You should go the accident and emergency (A&E) department of your nearest hospital immediately if you have a hernia and you develop any of the following symptoms:

sudden, severe pain
difficulty passing stools (constipation) or wind
the hernia becomes firm or tender, or can’t be pushed back in

These symptoms could mean the hernia has started to cut off blood supply to an organ or surrounding tissue, or a piece of the bowel has entered the hernia.
Source: NHS 

“I have to buy him the baggiest jumpers I can find and even those don’t go over his bump properly.
“It also affects our children. Mark can’t physically pick up the youngest or be active with any of them.
“Mark used to love swimming with the kids, but he had to stop last year.
“There’s no way he can physically swim anymore and even if he could, he would be too embarrassed for people to see his hernias at the pool.
“He gets unwell and weak just walking across the living room and the hernias cause him a pain very similar to contractions in labour.
“He can be walking down the street and have to stop while his hernias cramp up.”
Family’s heartache
The couple’s children, aged 16, 15, 12, 10, five and two, worry about their father’s health.
Maria said: “Our youngest child wakes up in the night panicking about his daddy and he is always asking where he is and if he’s okay.
“It makes me sad that all of our kids have to see their dad as a frail 90-year-old man.
“They see him fighting for his life, see him being rushed to hospital and see the ambulances that come and go.
“They don’t know if each day will be the last they will see him. Mark turns 40 this month but there is no way we can celebrate when he’s so unwell.”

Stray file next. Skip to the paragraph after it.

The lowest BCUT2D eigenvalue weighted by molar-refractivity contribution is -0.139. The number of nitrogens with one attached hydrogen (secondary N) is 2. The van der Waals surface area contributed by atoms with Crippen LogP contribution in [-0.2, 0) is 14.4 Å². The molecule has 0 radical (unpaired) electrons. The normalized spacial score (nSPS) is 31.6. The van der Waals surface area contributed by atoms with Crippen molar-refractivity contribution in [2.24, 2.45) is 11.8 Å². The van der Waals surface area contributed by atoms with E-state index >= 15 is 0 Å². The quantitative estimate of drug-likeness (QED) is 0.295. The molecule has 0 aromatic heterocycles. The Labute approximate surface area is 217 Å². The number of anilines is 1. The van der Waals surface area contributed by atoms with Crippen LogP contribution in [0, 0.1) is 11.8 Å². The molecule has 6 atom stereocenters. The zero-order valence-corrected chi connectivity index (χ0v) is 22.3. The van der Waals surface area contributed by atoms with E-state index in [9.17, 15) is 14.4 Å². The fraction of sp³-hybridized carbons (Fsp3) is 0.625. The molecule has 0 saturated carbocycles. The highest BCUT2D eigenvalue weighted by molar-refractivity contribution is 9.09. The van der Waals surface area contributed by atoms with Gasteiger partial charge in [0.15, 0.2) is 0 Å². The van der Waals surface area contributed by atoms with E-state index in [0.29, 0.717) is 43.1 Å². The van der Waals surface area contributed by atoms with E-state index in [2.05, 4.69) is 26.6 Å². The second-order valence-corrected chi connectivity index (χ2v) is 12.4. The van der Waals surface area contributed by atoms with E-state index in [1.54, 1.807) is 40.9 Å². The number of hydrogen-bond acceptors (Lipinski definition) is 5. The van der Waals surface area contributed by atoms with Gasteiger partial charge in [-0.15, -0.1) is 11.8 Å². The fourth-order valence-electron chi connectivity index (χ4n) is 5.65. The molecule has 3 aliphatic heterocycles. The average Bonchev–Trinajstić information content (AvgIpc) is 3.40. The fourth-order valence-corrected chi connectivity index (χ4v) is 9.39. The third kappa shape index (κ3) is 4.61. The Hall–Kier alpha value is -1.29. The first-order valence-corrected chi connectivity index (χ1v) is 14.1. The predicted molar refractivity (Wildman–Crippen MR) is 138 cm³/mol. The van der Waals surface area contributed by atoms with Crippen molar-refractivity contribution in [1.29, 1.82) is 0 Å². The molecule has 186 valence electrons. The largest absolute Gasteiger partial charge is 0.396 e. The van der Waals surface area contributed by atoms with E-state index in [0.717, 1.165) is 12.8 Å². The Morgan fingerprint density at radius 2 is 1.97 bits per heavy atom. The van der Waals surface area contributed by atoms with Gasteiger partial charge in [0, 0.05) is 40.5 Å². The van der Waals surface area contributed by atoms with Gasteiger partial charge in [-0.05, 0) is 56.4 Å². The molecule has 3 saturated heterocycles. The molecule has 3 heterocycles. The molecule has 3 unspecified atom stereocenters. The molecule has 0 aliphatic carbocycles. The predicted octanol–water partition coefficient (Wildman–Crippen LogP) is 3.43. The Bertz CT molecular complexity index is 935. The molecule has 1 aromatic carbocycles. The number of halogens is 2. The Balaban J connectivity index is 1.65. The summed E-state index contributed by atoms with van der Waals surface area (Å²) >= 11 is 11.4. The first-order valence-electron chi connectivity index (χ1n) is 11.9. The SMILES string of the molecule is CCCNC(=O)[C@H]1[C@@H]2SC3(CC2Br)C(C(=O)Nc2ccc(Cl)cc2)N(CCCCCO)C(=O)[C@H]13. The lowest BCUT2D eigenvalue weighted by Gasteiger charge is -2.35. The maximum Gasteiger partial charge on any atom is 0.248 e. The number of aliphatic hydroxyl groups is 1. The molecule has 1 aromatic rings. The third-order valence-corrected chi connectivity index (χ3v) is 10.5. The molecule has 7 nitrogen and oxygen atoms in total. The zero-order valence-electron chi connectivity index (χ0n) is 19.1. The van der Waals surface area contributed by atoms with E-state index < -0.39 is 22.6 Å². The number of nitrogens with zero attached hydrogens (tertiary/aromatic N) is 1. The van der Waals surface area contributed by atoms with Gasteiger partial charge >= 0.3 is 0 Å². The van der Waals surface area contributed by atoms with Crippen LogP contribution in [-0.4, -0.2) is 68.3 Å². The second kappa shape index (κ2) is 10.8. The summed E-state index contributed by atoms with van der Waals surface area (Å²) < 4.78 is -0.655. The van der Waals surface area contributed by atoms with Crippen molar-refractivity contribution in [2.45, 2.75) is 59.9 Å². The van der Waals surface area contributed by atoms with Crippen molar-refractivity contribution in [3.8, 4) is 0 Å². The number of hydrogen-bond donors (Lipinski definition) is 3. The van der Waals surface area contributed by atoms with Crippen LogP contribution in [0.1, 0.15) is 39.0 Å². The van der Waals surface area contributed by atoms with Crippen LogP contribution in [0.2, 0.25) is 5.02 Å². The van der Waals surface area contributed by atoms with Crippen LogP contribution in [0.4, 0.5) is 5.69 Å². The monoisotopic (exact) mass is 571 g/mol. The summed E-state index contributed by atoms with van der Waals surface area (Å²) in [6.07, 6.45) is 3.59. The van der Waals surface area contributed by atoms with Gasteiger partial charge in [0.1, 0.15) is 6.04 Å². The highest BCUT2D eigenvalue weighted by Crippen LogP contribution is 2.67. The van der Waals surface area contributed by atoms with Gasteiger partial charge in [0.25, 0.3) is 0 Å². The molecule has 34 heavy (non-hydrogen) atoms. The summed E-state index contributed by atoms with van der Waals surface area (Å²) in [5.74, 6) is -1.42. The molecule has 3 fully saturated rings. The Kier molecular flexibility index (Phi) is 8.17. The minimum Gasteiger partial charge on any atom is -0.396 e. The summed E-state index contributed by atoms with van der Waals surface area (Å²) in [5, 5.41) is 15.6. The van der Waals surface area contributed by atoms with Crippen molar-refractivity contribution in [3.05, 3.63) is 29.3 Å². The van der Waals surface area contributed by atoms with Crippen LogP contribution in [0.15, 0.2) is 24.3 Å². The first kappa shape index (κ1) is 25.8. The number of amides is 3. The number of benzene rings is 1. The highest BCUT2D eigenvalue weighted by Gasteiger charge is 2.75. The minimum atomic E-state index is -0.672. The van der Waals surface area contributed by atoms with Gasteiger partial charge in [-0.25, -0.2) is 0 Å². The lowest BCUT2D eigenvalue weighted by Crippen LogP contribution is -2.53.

Julia Sidwell Mark with his newborn daughter before he got sick
Julia Sidwell Mark with wife Marie and two of their children
Julia Sidwell Mark, his protruding stomach visible through his t-shirt, with his wife Marie
Mark, who has to take strong painkillers including morphine every day, has been ruled unfit to work.
He said: “All I want is for this to be dealt with so I can get on with my life and work again, so I can give my wife and children what they deserve – they are feeling this just as much as myself.”
Back in January 2017, Mark had to have a hernia repaired in his stomach but unfortunately by May it had returned.
He was referred back to a consultant and eventually seen in October, only to be told it was too complicated and he would have to be referred to someone else.
In April 2018, Mark saw another doctor who told him the surgery for his hernia would be extremely dangerous.
Mark said: “That’s when I was advised to lose 10kg and was told the doctor would see me again in 10 weeks.
“During this time two more hernias appeared and my stomach became very large.”
Julia Sidwell Mark in the kitchen with his wife Marie and their daughter
Julia Sidwell Mark taking a selfie in hospital – he has been in and out for the last few weeks
Julia Sidwell Mark sitting down shows the painful hernias poking through his stomach
In January this year, Mark still hadn’t heard anything, so he contacted his doctor’s secretary only to be told his doctor hadn’t been working for months and it was uncertain when he would be returning, if at all.
“I was then forgotten to be referred to someone,” said Mark.
“In the meantime I lost seven stone in less than 12 months because I struggle to eat and can’t keep food down when I do.”
Mark has previously worn a hernia belt to try and hold the hernias in, but it now falls off him because of his significant weight loss.
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Last week, he received a letter with an appointment to see another consultant next month, to discuss the best course of action with regards to an operation.
Mark said: “I just really want all this to be dealt with so I can get on with my life and so we can be a normal family again.
“I want to feel like myself again instead of feeling abnormal.
“This has gone on for far too long.”
Julia Sidwell Mark holding a pint before he got sick with hernias
What is a Hernia? NHS animation explains how a hernia occurs and the procedures used to treat it